The National Theatre announces today that Director Rufus Norris has invited playwright and actor Natasha Gordon and voice coach and performer Hazel Holder to join the National Theatre as Associates. Leading artists, creatives and theatre makers who have made an outstanding contribution to the life and reputation of the National Theatre’s work are invited by the Director to become NT Associates.

The Associates provide thought leadership and advisory input across all areas of the National Theatre’s artistic mission, galvanising change and providing fresh incisive perspectives on the decisions of the Directors and senior managers. They take on special projects that they both initiate and at the request of the Director, as well as make their own work.

The Peter Hall Bursary is awarded every two years by the National Theatre foundation to support directors, both financially and artistically. Each director will have the opportunity over the next two years to gain a greater understanding of the workings of the NT and be supported to develop work for the National Theatre’s stages.

Following extensive engagement with productions staged across the country the Peter Hall Bursaries have been awarded to Atri Banerjee and Rachel Bagshaw. This year a short-list of directors was considered which had a focus on the particular skills and expertise that are not currently represented among the NT’s Associate and Resident Directors. The bursary recipients were then selected by Rufus Norris, Nina Steiger, Head of Play Development, and the NT Associates based on the exciting contribution and richness of practice each director will bring to the National Theatre and wider industry as a result of their appointment.

One of the NT’s Associate Directors will work closely with the Peter Hall Bursary Directors in a mentor capacity and the two-year Bursary will support a period of artistic development and research and create a space to explore and further develop their own creative practice.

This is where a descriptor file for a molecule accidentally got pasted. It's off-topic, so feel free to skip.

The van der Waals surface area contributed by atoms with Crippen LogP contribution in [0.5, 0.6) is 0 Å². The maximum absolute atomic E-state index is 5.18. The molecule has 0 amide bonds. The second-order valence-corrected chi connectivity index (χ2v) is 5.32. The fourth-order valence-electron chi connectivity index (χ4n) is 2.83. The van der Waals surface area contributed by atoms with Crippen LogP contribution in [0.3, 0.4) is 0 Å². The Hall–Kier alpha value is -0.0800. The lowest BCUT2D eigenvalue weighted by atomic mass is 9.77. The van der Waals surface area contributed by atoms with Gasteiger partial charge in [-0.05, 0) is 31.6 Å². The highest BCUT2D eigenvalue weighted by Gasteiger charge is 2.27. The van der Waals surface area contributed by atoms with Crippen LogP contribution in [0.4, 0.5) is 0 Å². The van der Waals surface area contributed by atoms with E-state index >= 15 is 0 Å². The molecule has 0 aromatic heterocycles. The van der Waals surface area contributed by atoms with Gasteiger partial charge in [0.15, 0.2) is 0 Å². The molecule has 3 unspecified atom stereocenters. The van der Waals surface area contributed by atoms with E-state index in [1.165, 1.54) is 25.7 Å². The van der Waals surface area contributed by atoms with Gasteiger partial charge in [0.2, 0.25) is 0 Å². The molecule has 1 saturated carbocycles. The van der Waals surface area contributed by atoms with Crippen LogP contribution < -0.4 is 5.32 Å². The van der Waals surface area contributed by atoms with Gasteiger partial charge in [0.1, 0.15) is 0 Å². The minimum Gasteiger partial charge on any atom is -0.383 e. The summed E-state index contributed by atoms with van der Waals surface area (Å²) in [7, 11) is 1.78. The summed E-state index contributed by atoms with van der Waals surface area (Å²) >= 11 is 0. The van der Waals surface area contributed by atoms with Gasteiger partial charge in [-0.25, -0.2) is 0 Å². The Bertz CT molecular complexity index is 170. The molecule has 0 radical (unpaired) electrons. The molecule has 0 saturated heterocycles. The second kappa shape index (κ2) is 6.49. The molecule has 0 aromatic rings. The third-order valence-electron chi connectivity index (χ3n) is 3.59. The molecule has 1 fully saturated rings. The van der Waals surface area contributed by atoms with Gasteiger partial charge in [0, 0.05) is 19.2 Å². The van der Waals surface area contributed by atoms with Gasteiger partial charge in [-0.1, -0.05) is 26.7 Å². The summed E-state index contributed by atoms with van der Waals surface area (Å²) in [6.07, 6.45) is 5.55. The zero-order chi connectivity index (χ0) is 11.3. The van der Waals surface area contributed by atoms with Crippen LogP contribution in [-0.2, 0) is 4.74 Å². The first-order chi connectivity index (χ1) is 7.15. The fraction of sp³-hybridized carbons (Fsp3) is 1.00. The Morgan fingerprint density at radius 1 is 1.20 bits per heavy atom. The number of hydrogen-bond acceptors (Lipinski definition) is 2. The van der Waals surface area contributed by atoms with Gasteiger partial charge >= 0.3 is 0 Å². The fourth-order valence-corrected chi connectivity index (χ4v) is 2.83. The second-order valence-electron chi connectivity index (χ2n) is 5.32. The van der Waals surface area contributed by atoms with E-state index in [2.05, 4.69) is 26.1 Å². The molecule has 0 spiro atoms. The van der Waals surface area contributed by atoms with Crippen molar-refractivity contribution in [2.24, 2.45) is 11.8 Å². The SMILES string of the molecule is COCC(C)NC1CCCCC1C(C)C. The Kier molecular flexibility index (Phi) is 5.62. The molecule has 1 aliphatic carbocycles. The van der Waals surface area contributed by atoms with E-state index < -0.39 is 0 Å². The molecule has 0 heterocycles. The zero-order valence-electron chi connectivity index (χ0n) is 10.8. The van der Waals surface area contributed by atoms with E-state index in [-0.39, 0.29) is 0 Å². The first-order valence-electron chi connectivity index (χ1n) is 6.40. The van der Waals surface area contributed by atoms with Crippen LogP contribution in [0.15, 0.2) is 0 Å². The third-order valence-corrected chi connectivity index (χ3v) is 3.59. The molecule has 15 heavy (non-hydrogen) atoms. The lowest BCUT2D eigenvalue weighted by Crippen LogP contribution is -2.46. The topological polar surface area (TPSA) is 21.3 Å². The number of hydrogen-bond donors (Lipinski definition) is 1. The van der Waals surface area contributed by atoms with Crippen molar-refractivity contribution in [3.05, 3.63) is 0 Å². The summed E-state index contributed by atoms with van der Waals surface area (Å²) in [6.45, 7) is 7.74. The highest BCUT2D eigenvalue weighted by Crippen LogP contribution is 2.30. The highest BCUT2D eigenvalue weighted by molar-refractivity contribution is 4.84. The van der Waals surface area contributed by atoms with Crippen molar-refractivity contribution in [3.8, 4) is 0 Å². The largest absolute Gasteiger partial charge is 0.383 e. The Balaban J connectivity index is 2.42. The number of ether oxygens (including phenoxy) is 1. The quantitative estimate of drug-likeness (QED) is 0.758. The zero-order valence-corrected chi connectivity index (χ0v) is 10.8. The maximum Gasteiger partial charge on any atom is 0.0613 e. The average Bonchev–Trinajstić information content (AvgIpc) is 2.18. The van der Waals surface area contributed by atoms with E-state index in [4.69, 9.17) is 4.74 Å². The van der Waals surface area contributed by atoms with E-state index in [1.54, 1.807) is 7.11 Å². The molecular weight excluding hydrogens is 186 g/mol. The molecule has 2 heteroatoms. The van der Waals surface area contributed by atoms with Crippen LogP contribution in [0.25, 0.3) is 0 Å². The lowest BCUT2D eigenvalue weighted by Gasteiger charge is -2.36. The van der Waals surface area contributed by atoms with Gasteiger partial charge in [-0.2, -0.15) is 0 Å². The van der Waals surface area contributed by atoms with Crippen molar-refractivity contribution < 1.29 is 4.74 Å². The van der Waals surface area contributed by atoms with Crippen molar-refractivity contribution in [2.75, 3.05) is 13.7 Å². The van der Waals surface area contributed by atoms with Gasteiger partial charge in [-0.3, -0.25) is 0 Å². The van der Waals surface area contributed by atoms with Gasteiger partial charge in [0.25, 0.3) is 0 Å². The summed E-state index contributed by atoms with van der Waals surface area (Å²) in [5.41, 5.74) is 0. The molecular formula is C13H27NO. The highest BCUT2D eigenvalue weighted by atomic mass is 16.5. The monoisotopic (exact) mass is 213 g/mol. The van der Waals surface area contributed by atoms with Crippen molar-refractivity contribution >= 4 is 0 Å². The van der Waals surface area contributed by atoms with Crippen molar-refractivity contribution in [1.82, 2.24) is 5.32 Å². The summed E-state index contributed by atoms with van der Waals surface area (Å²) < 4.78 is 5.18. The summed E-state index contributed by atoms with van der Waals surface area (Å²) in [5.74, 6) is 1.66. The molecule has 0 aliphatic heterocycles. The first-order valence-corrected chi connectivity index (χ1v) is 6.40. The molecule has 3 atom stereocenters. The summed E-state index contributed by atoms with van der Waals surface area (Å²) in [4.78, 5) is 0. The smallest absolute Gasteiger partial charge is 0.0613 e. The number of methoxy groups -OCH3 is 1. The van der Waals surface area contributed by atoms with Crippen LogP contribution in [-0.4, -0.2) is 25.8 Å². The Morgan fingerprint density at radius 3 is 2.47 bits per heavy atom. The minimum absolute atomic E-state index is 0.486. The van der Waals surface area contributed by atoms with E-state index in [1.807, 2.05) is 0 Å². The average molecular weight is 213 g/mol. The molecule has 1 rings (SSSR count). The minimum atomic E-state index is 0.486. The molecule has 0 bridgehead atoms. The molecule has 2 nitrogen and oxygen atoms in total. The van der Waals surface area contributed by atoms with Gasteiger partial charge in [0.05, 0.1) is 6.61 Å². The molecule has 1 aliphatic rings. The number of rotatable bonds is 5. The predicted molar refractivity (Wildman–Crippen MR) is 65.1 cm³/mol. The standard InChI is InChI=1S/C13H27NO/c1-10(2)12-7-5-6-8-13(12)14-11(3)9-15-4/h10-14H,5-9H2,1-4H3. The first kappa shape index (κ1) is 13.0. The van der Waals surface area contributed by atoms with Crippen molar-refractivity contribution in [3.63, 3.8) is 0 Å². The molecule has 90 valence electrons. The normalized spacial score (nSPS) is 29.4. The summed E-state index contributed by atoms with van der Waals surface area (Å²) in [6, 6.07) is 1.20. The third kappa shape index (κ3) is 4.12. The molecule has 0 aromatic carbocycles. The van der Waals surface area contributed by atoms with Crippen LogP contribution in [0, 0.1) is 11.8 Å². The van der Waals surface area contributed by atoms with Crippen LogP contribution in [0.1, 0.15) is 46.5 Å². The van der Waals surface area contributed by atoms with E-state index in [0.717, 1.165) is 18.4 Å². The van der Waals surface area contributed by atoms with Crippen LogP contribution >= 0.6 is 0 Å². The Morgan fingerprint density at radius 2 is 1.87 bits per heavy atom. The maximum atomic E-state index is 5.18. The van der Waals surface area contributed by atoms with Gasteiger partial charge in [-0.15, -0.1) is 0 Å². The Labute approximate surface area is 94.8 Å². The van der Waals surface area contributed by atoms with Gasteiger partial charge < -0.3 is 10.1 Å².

Speaking about the appointments Rufus Norris, National Theatre Director, said: “I am thrilled to not only be inviting two new artists the join as Associates of the National Theatre but also to be able to extend the Peter Hall Bursaries to two extremely talented directors. The breadth of skills and expertise that Natasha and Hazel will bring as Associates will be invaluable in continuing our aim of producing world-class theatre for our stages. Atri and Rachel are two exceptional directors creating incredibly exciting work and I’m delighted to be able to support them at this stage in their careers through the Peter Hall Bursaries from the National Theatre Foundation.”

Playwright and actor Natasha Gordon made her playwrighting debut with Nine Night at the National Theatre in 2018. Nine Night transferred to Trafalgar Studios in the West End making her the first black British female playwright to be produced in the West End. Natasha won the Most Promising Playwright Award at both the Evening Standard Theatre Awards and the Critics Circle Awards in 2018. Natasha is currently under commission with the NT.

Voice coach and performer Hazel Holder has worked across film, television and theatre including with pioneering companies such as Clean Break, Marginal Voices, Cast Women’s Charity and Clod Ensemble as a Performing Medicine Associate Artist. Her recent work for the National Theatre includes Blues for an Alabama Sky, Trouble in Mind and Rockets and Blue Lights.

Atri Banerjee’s has received acclaim for his re-imagining classic texts and canonical titles for big stages. His recent work including, The Glass Menagerie (Royal Exchange) and Britannicus (Lyric Hammersmith) both demonstrate his ambition to use bold casting, beautiful design and a refreshed lens to share these stories, at scale and in new ways. In 2019, for his production of Hobson's Choice at the Royal Exchange Theatre, Atri won The Stage Debut Award for Best Director. He was recently named in The Stage 25 list of theatre-makers to look out for in 2022 and beyond.

Rachel Bagshaw is an artist with a seasoned experimental practice whose work spans devising, immersive technologies and the integration of creative access. Rachel has worked extensively on plays for young audiences, radical adaptations and ensemble-led projects with young people. Her recent work includes A Dead Body in Taos (Fuel) and Augmented by Sophie Woolley (Royal Exchange/Told by an Idiot) and her critically acclaimed work The Shape of Pain won a Fringe First at Edinburgh in 2018.